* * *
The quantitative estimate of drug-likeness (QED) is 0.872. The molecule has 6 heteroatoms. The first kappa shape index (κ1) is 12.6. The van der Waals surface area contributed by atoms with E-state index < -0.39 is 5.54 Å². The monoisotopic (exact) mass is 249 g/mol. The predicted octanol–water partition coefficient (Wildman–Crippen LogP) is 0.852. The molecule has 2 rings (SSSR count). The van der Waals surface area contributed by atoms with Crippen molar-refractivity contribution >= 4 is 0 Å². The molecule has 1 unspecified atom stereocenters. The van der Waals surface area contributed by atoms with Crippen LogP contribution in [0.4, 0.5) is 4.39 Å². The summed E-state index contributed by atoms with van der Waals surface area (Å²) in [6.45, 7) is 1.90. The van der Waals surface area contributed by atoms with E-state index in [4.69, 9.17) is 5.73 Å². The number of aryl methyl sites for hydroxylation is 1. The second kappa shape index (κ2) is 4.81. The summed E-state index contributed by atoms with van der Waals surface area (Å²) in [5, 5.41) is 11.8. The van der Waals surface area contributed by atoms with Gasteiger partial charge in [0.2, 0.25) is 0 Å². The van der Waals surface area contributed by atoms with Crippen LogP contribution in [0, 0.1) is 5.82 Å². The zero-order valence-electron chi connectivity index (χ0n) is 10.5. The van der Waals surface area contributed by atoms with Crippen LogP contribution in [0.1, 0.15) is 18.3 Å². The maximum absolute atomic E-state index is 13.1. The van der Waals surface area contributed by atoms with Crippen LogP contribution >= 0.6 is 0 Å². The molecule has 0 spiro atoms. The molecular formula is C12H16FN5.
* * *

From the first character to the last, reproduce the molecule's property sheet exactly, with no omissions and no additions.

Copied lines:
The quantitative estimate of drug-likeness (QED) is 0.872. The molecule has 6 heteroatoms. The first kappa shape index (κ1) is 12.6. The van der Waals surface area contributed by atoms with E-state index < -0.39 is 5.54 Å². The monoisotopic (exact) mass is 249 g/mol. The predicted octanol–water partition coefficient (Wildman–Crippen LogP) is 0.852. The molecule has 2 rings (SSSR count). The van der Waals surface area contributed by atoms with Crippen molar-refractivity contribution >= 4 is 0 Å². The molecule has 1 unspecified atom stereocenters. The van der Waals surface area contributed by atoms with Crippen LogP contribution in [0.4, 0.5) is 4.39 Å². The summed E-state index contributed by atoms with van der Waals surface area (Å²) in [6.45, 7) is 1.90. The van der Waals surface area contributed by atoms with E-state index in [4.69, 9.17) is 5.73 Å². The number of aryl methyl sites for hydroxylation is 1. The second kappa shape index (κ2) is 4.81. The summed E-state index contributed by atoms with van der Waals surface area (Å²) in [5, 5.41) is 11.8. The van der Waals surface area contributed by atoms with Gasteiger partial charge in [0.2, 0.25) is 0 Å². The van der Waals surface area contributed by atoms with Crippen LogP contribution in [0, 0.1) is 5.82 Å². The zero-order valence-electron chi connectivity index (χ0n) is 10.5. The van der Waals surface area contributed by atoms with Crippen LogP contribution in [0.1, 0.15) is 18.3 Å². The maximum absolute atomic E-state index is 13.1. The van der Waals surface area contributed by atoms with Crippen LogP contribution >= 0.6 is 0 Å². The molecule has 0 spiro atoms. The molecular formula is C12H16FN5.